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Pope Francis hosts evening of prayers with Israeli, Palestinian leaders

The presidents of Israel and Palestine joined Pope Francis in the Vatican for an evening of peace prayers and planted an olive tree together, weeks after the latest round of American sponsored negotiations reached a dead end.

Palestinian President Mahmoud Abbas and Israeli President Shimon Peres greeted each other in the foyer of Pope Francis' residence ahead of an hour-long Jewish, Christian and Muslim prayer meeting in the Vatican gardens. The trio was also joined by the Orthodox Patriarch of Constantinople Bartholomew I.

“Peacemaking calls for courage, much more so than warfare,” the Pope said. “It calls for the courage to say yes to encounter and no to conflict.”

The Palestinian leader said that he hoped the event would “help Israel decide” to make peace pointing out that pope's invitation had been “courageous.” The Israeli president meanwhile stated that peacemaking was a “duty” and a “holy mission”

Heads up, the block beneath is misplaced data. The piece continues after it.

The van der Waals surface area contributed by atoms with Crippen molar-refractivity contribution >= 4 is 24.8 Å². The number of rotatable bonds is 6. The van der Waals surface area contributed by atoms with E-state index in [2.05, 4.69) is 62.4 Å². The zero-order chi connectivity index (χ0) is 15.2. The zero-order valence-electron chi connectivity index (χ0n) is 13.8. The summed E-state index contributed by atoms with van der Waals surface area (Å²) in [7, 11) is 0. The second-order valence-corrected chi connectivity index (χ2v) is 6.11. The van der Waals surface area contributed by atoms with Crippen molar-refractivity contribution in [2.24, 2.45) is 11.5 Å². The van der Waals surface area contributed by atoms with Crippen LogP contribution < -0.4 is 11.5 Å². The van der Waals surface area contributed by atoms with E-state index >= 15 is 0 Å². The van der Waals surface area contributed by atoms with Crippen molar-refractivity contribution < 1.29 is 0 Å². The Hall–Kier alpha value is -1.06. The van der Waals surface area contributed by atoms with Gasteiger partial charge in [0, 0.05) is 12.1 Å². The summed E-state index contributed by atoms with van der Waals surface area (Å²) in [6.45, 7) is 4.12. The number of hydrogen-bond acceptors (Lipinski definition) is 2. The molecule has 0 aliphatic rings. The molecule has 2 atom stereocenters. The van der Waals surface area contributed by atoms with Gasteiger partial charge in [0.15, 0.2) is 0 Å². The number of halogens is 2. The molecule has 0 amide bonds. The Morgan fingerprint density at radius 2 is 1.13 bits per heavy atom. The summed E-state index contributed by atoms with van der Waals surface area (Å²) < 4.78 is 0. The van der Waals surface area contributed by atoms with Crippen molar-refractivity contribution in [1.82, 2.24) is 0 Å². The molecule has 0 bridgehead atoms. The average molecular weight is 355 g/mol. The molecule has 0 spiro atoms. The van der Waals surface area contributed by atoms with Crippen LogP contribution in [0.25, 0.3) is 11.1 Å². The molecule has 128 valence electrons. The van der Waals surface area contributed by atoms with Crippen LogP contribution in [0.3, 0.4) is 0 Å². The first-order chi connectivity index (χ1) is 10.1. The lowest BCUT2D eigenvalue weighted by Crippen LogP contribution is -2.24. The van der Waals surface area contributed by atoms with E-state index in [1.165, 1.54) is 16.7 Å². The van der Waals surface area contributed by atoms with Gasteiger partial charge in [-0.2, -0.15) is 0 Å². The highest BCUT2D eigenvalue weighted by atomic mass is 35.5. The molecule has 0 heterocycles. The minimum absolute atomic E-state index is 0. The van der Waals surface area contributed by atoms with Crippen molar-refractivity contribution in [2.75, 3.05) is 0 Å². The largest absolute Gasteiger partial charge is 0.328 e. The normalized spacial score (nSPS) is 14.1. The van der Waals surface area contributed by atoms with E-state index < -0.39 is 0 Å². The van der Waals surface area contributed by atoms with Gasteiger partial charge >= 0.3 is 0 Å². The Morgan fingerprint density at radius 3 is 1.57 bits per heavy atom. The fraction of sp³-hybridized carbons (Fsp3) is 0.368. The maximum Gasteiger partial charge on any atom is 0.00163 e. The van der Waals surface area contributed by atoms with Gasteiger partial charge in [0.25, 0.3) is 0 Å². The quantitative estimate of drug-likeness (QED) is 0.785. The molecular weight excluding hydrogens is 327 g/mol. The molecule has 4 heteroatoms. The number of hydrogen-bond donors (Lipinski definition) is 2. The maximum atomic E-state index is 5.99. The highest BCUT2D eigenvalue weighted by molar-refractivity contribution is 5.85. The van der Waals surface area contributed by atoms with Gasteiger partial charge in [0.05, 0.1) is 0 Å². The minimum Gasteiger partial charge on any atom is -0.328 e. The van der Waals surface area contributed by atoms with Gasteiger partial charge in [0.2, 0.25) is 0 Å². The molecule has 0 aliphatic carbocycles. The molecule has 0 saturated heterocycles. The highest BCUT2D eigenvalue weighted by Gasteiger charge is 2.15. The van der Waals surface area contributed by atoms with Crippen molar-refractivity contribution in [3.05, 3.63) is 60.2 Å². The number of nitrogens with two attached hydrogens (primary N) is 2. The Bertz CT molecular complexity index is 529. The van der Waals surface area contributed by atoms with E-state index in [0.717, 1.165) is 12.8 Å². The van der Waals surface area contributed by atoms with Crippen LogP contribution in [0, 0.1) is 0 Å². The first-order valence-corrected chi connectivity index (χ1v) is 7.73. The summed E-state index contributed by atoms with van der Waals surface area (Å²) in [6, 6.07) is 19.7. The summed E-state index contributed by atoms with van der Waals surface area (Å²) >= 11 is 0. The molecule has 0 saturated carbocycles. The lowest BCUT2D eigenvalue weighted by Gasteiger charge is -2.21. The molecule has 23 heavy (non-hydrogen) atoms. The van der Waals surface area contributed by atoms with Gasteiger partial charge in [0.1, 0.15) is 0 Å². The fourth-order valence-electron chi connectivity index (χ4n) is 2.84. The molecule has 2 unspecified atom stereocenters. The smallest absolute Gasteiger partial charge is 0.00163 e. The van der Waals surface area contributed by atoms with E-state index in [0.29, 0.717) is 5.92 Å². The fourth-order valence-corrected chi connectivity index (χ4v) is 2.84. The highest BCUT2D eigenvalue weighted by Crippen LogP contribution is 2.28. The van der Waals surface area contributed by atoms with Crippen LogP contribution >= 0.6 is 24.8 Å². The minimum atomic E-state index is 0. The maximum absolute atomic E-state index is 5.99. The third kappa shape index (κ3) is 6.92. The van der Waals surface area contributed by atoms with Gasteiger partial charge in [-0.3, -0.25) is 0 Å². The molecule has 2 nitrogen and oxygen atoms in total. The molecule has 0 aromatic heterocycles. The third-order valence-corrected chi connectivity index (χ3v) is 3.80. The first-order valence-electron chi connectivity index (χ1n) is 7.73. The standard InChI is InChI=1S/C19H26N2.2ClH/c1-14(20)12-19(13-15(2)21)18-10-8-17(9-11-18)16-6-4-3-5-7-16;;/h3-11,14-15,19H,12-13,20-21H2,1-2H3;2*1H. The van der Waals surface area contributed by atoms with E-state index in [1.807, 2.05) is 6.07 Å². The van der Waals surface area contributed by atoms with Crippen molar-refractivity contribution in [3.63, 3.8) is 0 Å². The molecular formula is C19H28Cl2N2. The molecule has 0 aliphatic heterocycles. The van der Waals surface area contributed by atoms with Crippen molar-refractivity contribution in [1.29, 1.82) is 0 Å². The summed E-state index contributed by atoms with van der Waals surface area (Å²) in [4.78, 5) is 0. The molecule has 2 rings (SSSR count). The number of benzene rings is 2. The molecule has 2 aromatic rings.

“Two peoples, Israelis and Palestinians, still are aching for peace. The tears of mothers over their children are still etched in our hearts. We must put an end to the cries, to the violence,” Peres said as cited by AFP. “We all need peace... peace between equals.”

(L-R) Israeli President Shimon Peres, Orthodox Patriarch Bartholomew I, Pope Francis and Palestinian President Mahmoud Abbas leave after a prayer meeting at the Vatican June 8, 2014. (Reuters / Max Rossi)

Abbas concurred saying "We want peace for us and our neighbours."

At the conclusion of the prayers, Francis, Peres and Abbas planted an olive tree together in a sign of peace before holding closed-door talks in a Vatican pavilion.

Despite gestures of peace, tensions are on the rise between two sides after the latest US-brokered peace talks collapsed in Spring as Israel failed to keep a pledge to release a final batch of Palestinian prisoners.

The matters are now even worse after the formation of a Palestinian unity government backed by Hamas.

Israel has since announced plans for building new settler homes and has said it will boycott what it denounces as a “government of terror.”